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All that focus on getting homecourt advantage was about games like tonight.
With Game Three of a best-of-three first round playoff series tied with under a minute left, the odds would normally favor the Seattle Storm at KeyArena where they'd only lost twice in nearly 40 previous games.
But ultimately games are decided on the court and the Phoenix Mercury simply took advantage of the opportunity to make a play in the waning moments of the game to pull out a thrilling 77-75 win in Seattle and earn a trip to the Western Conference Finals.
"I think everyone fought so hard this season to get in this position, to have this third game at home and we didn't capitalize on it, we didn't maximize it," said Storm center Lauren Jackson. "I just feel sorry for my teammates, our coaches and all of our fans because everyone's given so much this year. It was just unfortunate."
Coming out of a timeout with 10.5 seconds left, Mercury forward Penny Taylor drove to the basket and missed a layup that was somehow tapped to Candice Dupree who hit a game-winning short jumper with 1.9 seconds left to pull out a win that left Storm fans stunned. The final shot was the biggest of Dupree's team-high 20 point performance to cap off another strong game against the Storm in this series.
"Penny missed," said Dupree, who shot 10-for-15 from the field. "Corey drew up a play for Penny to either shoot a jumper or attack the basket. I thought for sure her layup was going to go in, but it bounced out and everybody was tipping the ball around it happened to land in my hands. I put it back up as quick as I could."
With their sixth first round loss in the last seven years, the Storm fell short in their bid to become the first repeat champions in the WNBA since the Los Angeles Sparks won two straight in 2001 and 2002 after the Houston Comets won the first four titles in league history. Yet even if they didn't repeat, this wasn't exactly the timing most people expected: having beat the Mercury in 11 of the last 13 games entering Game Three, it's safe to say that most Storm fans felt that drawing the Mercury in the first round put them in the fast lane for a return to the Western Conference Finals.
"Not that we disrespect Phoenix or anybody else in this league, but we didn't expect to be in this situation right now," said Storm coach Brian Agler. "We thought we could win and we did a lot of good things tonight, but sometimes things aren't meant to be. That's sort of how this game was. It wasn't meant to be tonight."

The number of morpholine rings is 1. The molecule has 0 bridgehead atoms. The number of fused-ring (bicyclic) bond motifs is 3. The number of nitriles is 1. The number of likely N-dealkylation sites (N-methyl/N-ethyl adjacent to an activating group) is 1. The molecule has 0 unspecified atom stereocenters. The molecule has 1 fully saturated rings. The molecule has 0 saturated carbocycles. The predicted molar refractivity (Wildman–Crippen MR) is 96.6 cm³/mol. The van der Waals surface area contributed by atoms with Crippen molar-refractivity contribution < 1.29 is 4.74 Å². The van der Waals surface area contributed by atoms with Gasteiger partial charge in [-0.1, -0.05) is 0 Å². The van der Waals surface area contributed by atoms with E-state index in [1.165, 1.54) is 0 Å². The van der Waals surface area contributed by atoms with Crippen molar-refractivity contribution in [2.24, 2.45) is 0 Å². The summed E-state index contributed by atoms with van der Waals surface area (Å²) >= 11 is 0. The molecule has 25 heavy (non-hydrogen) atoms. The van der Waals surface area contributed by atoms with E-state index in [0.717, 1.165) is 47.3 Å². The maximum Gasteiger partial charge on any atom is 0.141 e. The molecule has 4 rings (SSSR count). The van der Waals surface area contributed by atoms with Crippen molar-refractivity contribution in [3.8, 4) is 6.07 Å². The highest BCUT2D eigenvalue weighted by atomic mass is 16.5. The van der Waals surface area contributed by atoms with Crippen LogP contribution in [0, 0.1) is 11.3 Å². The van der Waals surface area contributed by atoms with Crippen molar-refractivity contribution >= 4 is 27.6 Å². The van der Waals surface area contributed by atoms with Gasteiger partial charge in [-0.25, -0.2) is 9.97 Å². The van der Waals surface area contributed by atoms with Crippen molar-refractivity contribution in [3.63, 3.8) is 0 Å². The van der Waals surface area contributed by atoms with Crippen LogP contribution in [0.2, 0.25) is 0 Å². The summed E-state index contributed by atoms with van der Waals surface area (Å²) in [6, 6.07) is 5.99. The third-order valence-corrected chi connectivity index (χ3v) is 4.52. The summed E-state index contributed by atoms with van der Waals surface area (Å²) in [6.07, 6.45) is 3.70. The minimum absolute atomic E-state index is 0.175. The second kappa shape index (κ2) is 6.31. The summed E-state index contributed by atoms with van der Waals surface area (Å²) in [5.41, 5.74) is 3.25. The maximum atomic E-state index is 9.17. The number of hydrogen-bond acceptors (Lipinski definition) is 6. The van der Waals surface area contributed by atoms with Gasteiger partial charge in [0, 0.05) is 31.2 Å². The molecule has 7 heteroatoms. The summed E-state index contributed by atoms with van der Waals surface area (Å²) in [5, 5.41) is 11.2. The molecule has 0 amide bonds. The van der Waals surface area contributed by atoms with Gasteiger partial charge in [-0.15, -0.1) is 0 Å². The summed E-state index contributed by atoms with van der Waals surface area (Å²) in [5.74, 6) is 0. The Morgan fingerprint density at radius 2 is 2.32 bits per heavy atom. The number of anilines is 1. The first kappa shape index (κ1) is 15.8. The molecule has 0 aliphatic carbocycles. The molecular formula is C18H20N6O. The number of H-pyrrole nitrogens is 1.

All of the emotion and intensity that made this one of the most physical contests between these two rivals in recent memory came to a head in a frenzied final minute that the Mercury won by doing exactly what defined the series for the most part: rebounding and simply outworking the Storm in the paint, as surprising as that might sound to long-time WNBA fans. The Mercury came into KeyArena and outrebounded the Storm 39-35, winning in a grittier fashion than normal when it counted.
Losing the rebounding battle at home to one of the league's poorer rebounding teams only compounds the taste of disappointment that's unlike any Storm fans have felt in some time.
The Storm's two losses at home this year were generally lopsided affairs and their last loss before that was a first round exit against the Los Angeles Sparks in another lopsided Game Three result in 2009. Storm point guard Sue Bird did all she could in leading all scorers with 22 points - and more clutch shots for her portfolio - to keep the Storm in the game, but it simply wasn't enough tonight.
Losing a close game at home simply hasn't happened to the Storm in recent years, whether due to being outplayed down the stretch or just bad luck.
"I will say we made plays down the stretch," said Storm coach Brian Agler. "We had opportunities down the stretch. We had people hit big shots. There were a lot of things tonight that were just uncharacteristic of our team - missing free throws. We'd make plays and we wouldn't convert, whether it be to get back in the offense or whatever it might be. It was very tough."
For the Mercury, the win highlights the value of Dupree and Taylor who have been instrumental in their success this year but are often overshadowed by Diana Taurasi, who fouled out with 6:38 left in the game. As fortuitous as that final play was for the Mercury, it capped off a simply brilliant performance by Taylor who had a career-high 17 rebounds to go with 19 points.
With Taurasi having fouled out, Mercury coach Corey Gaines utilized the full extent of Taylor's ability to drive, pass, and score down the stretch as she knifed through the Storm defense in a back and forth final five minutes.
"I called Penny (Taylor) over and said, 'Penny, take as many shots as you can possible get right now.' I told her that," said Mercury coach Corey Gaines. "And I said I didn't care if they were 'threes, twos, let the ball go. I need you to take as many shots as possible.' And she did. She did. And she also got 17 rebounds which was pretty big."
The Mercury now advance to the Western Conference Finals to face either the Minnesota Lynx or San Antonio Silver Stars who will play Game Three of their Western Conference Semifinals game tomorrow night.